Dr Zimkitha Soji-Mbongo was so worried about the growing number of the unemployed youth in the country that she felt she needed to do something to help address it. She is currently a National Foundation Foundation (NRF) funded post-doctoral fellow attached to the Livestock and Pasture department in the faculty of science and agriculture at the University of Fort Hare.
According to Africa Check, from April to June 2020, South Africa recorded about 2.5 million young people aged 15 to 34 were unemployed. This translates into an unemployment rate of 34%. The figure was based on the Statistics South Africa’s ‘narrow definition’ of unemployment, which focuses only on people who took active steps to look for work or start their own self-employment initiatives.
In terms of the ‘expanded definition’, which include youth within the same aged bracket but who have given up looking for work, the picture looks even more depressing as the number rises to 55.2%.
Soji-Mbongo’s intervention took the form of an agribusiness which she started in 2016 while studying towards her Masters’ degree. She used her NRF stipend to officially register it in April this year. Called SM Agric (PTY) Ltd, the company is a small-scale poultry farm based in Mount Coke and operates outside King William’s Town.
She expanded it to include vegetables and she aims to add piggery and egg laying division. As an entrepreneur and a trained meat scientist she is confident her business would succeed. During her fellowship, Soji-Mbongo published two papers which focused on beef production.
“I bought more chickens, expanded the vegetable garden and registered my business. I am currently building a piggery and will soon acquire egg layers,” said the proud Soji-Mbongo. She said she has first-hand experience of being unemployed after she completed her Masters’ degree. And this served as a motivation for her to start the agribusinesss.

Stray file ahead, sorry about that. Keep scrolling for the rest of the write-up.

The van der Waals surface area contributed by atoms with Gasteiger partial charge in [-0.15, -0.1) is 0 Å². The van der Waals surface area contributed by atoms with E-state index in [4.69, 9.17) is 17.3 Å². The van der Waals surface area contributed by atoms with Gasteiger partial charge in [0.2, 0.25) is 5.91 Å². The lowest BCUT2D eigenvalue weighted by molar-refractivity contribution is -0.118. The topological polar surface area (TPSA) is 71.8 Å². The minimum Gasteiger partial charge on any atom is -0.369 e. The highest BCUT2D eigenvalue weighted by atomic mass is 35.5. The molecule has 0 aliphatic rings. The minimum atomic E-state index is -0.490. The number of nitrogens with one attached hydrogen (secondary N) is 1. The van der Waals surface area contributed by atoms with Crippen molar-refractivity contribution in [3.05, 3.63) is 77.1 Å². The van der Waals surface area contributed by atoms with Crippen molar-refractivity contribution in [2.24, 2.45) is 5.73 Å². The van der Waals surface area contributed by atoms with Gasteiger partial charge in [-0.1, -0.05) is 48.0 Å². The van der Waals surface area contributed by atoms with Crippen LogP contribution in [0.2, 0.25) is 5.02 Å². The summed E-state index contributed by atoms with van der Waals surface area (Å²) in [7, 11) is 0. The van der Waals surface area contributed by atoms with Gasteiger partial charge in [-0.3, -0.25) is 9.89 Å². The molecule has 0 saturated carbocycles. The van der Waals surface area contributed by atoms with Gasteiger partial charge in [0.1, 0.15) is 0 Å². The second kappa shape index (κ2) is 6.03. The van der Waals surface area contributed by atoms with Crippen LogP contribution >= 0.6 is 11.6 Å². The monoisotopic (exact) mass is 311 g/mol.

Through her company Soji-Mbongo creates direct jobs for the locals even though her sector relies on seasonal labour. “When it’s harvesting or slaughtering time, I hire people from my area for a couple of days,” said Soji-Mbongo.
Her intention is to expand her business and eventually go into meat processing, which is not only her passion but also her forte. Said Soji-Mbongo: “I want to open an abattoir where I will be able to create more sustainable jobs. I also want to instil the culture of creating self-employment to young graduates out there, especially in the agriculture sector. We need to stop relying on government to create jobs for us, with our skills and knowledge; we can become the job creators.”
She believes that if more youths become entrepreneurs they can learn to initiate their own business and therefore create more jobs. She is targeting TVET colleges as the first place where she can engage and share her knowledge by training students who graduated in agriculture on how they can succeed in the industry. “I strongly believe that there can never be enough food. There will always be a need to be food secure. We need to equip each other in this industry and grow more food, together,” said Soji-Mbongo.